This chapter comprises the analysis, presentation and interpretation of the findings resulting from this study. The analysis and interpretation of data is carried out in two phases. The first part, which is based on the results of the questionnaire, deals with a quantitative analysis of data. The second, which is based on the results of the interview and focus group discussions, is a qualitative interpretation. This process usually includes the following steps: Organizing the data for analysis (data preparation) Describing the data Interpreting the data (assessing the findings against the adopted evaluation criteria)

Where quantitative data have been collected, statistical analysis can: help measure the degree of change that has taken place allow an assessment to be made about the consistency of data

Where qualitative data have been collected, interpretation is more difficult. Here, it is important to group similar responses into categories and identify common patterns that can help derive meaning from what may seem unrelated and diffuse responses. This is particularly important when trying to assess the outcomes of focus groups and interviews.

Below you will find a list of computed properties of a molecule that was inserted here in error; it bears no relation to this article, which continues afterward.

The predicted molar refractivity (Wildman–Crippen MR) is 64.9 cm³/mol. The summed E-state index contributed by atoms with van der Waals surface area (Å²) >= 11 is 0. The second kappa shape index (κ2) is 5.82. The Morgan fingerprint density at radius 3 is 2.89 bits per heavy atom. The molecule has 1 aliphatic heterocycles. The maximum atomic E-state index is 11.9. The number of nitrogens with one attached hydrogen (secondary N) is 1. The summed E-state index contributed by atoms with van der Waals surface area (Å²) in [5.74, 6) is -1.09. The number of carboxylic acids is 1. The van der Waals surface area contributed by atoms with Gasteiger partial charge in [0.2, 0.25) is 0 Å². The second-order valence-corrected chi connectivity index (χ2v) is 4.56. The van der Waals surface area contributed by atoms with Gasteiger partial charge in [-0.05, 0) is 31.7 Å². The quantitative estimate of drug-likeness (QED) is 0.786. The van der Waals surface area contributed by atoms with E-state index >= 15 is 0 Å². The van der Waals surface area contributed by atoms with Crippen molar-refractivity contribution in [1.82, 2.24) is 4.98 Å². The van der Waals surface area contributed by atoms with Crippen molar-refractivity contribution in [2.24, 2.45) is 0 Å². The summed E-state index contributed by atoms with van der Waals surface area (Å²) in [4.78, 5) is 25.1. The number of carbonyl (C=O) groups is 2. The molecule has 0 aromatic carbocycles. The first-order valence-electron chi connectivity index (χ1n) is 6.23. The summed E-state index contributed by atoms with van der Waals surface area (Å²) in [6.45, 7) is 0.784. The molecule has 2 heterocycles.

It may be helpful to use several of the following 5 evaluation criteria as the basis for organizing and analyzing data: Relevance: Does the intervention address an existing need? (Were the outcomes achieved aligned to current priorities in prevention? Is the outcome the best one for the target groupe.g., did the program take place in the area or the kind of setting where exposure is the greatest?) Effectiveness: Did the intervention achieve what it was set out to achieve? Efficiency: Did the intervention achieve maximum results with given resources?


Results/Impact: Have there been any changes in the target group as a result of the intervention? Sustainability: Will the outcomes continue after the intervention has ceased?

Particularly in outcomes-based and impact-based evaluations, the focus on impact and sustainability can be further refined by aligning data around the interventions Extent: How many of the key stakeholders identified were eventually covered, and to what degree have they absorbed the outcome of the program? Were the optimal groups/people involved in the program?

Duration: Was the projects timing appropriate? Did it last long enough? Was the repetition of the projects components (if done) useful? Were the outcomes sustainable?


4.2 ANALYSIS Table 1



Export in 2013 Rs. In US $ in 9,25,52,96,650 6,40,66,72,153


5,42,09,73,70,129 3,74,10,35,63,839



88,86,22,77,828 74,46,11,89,709 38,62,02,58,087 19,36,11,40,443 17,76,74,37,252 1,43,27,96,43,94,1E,+12 66,23,73,81,822 1,49,90,33,82,12,4E,+12